Republic of the Philippines



G.R. No. L-32042 February 13, 1975

THE PEOPLE OF THE PHILIPPINES, plaintiff-appellee,
ALBERTO BENITO Y RESTUBOG, defendant-appellant.


This is a mandatory review of the judgment of the Circuit Criminal Court of Manila in Criminal Case No. CCC-VI-609, entitled "People of the Philippines vs. Alberto Benito y Restubog," imposing upon the accused, Alberto Benito y Restubog upon his plea of guilty to the charge of murder, the penalty of "death; to indemnify the heirs of the deceased as follows: P12,000.00 for the death of the deceased; P20,000.00 as indemnity for loss of earning capacity of the deceased who was then only 36 years of age at the time of his death and earning P7,597.80 per annum; P20,000.00 for exemplary damages; P25,000.00 for moral damages, all amounts to bear interest until they shall have been fully paid; and to pay the costs."

The issues raised by the accused revolve around the alleged errors of the lower court in considering the mitigating and aggravating circumstances attendant to the commission of the crime to determine the proper penalty to be imposed on the accused.

It is not controverted that at about 5:30 p.m. of December 12, 1969, the victim Pedro Moncayo, Jr., Assistant Chief of Personnel Transaction and Acting Chief of the Administrative Division of the Civil Service Commission, while driving his car on P. Paredes street in front of the Office of the Civil Service Commission was followed by the accused, and when the car was about to turn at the intersection of P. Paredes and Lepanto Streets, Manila, the accused shot him eight times with a .22 caliber revolver, causing the victim's death. The accused was charged with murder and when the case was called for trial, through counsel de parte, he manifested his desire to withdraw his previous plea of not guilty and substitute it with a plea of guilty without prejudice to proving mitigating circumstances. The prosecution manifested that it would controvert whatever mitigating circumstances the accused would prove and also prove other aggravating circumstances. The trial court repeatedly explained to the accused the nature and consequences of his plea of guilty to the offense charged and warned him that the maximum penalty imposable is death. Notwithstanding the explanation and warning of the trial court, the accused, assisted by his counsel de parte upon being re-arraigned, entered a plea of guilty. The accused presented evidence to prove mitigating circumstances and the prosecution subsequently introduced evidence to prove aggravating circumstances not mentioned in the information. The Court sentenced the accused to death after finding him guilty as principal in the crime of murder qualified by treachery, with the aggravating circumstances of evident premeditation and disregard of the respect due to the offended party on account of his rank, offset by the mitigating circumstance of accused's plea of guilty.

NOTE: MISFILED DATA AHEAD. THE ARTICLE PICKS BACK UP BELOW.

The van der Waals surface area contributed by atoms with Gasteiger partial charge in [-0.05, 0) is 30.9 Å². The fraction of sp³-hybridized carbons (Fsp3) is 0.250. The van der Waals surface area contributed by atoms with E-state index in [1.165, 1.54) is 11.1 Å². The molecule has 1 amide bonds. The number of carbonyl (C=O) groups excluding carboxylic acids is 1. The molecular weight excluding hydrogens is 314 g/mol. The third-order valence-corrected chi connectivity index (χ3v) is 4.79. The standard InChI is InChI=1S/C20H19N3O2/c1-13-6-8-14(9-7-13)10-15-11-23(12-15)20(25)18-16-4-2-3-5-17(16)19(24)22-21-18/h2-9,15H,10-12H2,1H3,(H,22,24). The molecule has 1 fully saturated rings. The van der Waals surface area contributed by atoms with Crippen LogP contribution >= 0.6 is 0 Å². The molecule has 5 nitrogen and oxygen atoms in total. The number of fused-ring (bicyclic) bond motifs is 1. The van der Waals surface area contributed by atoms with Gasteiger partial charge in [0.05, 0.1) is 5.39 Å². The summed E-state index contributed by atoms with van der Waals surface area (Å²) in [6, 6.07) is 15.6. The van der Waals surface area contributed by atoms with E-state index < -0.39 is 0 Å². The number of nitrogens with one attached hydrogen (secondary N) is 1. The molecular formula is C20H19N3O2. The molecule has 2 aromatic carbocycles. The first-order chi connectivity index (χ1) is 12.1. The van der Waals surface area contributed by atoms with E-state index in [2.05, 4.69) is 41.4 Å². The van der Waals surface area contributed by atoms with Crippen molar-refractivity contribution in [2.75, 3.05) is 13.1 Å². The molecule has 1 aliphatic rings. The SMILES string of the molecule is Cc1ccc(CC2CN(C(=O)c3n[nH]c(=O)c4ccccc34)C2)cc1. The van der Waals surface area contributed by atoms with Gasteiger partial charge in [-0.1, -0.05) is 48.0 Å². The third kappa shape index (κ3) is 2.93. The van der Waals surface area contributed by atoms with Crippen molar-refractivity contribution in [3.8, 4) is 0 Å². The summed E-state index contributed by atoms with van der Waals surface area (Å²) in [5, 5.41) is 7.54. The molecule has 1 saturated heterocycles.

On the first assignment of error regarding the failure of the lower Court to consider the mitigating circumstance of voluntary surrender, both the accused and the Solicitor General are agreed that the said mitigating circumstance should be considered in his favor. The intention of the accused to surrender could be clearly discerned from the fact that immediately after the shooting, the accused having all the opportunity to escape, did not do so but instead called up the Manila Police Department. When the policemen went to the scene of the crime to investigate, the accused voluntarily approached them and, without revealing his identity, told them that he would help in connection with the case as he knew the suspect as well as the latter's motive. While it may be true that the accused did not immediately tell the police that he was the assassin, perhaps because he was momentarily shocked by the enormity of his crime, nevertheless when brought to the police station immediately thereafter as a possible witness (accused was with the police investigators all that time), he confided to the investigators that he was "voluntarily surrendering" and "also surrendering the fatal gun used in the shooting of the victim" (pp. 9, t.s.n. December 26, 1969). We fully subscribe to appellee's observation that all the aforementioned acts of the accused were strongly indicative of his intent or desire to surrender voluntarily to the authorities. The accused must be credited with the mitigating circumstance of voluntary surrender.


It is the contention of the accused that the criminal act of murder was committed in the immediate vindication of a grave offense done by the victim against the accused and, therefore, this mitigating circumstance must be credited in his favor. The supposed grave offense done by the victim was an alleged remark made in the presence of the accused at about 11:00 a.m. of December 12, 1969, that the Civil Service Commission is a hangout of thieves. The accused felt alluded to because he was facing then criminal and administrative charges on several counts involving his honesty and integrity.